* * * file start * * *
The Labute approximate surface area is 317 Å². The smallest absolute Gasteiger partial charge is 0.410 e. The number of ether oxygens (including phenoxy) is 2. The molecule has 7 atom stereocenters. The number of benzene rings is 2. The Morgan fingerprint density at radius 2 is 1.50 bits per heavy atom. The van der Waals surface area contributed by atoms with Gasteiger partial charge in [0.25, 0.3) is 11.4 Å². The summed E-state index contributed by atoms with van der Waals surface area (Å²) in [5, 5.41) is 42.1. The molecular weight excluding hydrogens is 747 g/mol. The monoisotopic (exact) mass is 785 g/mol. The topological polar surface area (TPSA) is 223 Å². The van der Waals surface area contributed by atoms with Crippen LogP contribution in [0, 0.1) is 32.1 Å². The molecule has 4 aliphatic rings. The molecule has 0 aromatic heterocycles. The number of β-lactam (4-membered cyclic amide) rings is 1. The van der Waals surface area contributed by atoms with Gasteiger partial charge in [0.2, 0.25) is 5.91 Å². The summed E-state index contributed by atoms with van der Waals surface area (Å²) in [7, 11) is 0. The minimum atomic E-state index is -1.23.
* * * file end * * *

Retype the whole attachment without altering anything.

The Labute approximate surface area is 317 Å². The smallest absolute Gasteiger partial charge is 0.410 e. The number of ether oxygens (including phenoxy) is 2. The molecule has 7 atom stereocenters. The number of benzene rings is 2. The Morgan fingerprint density at radius 2 is 1.50 bits per heavy atom. The van der Waals surface area contributed by atoms with Gasteiger partial charge in [0.25, 0.3) is 11.4 Å². The summed E-state index contributed by atoms with van der Waals surface area (Å²) in [5, 5.41) is 42.1. The molecular weight excluding hydrogens is 747 g/mol. The monoisotopic (exact) mass is 785 g/mol. The topological polar surface area (TPSA) is 223 Å². The van der Waals surface area contributed by atoms with Crippen LogP contribution in [0, 0.1) is 32.1 Å². The molecule has 4 aliphatic rings. The molecule has 0 aromatic heterocycles. The number of β-lactam (4-membered cyclic amide) rings is 1. The van der Waals surface area contributed by atoms with Gasteiger partial charge in [0.2, 0.25) is 5.91 Å². The summed E-state index contributed by atoms with van der Waals surface area (Å²) in [7, 11) is 0. The minimum atomic E-state index is -1.23.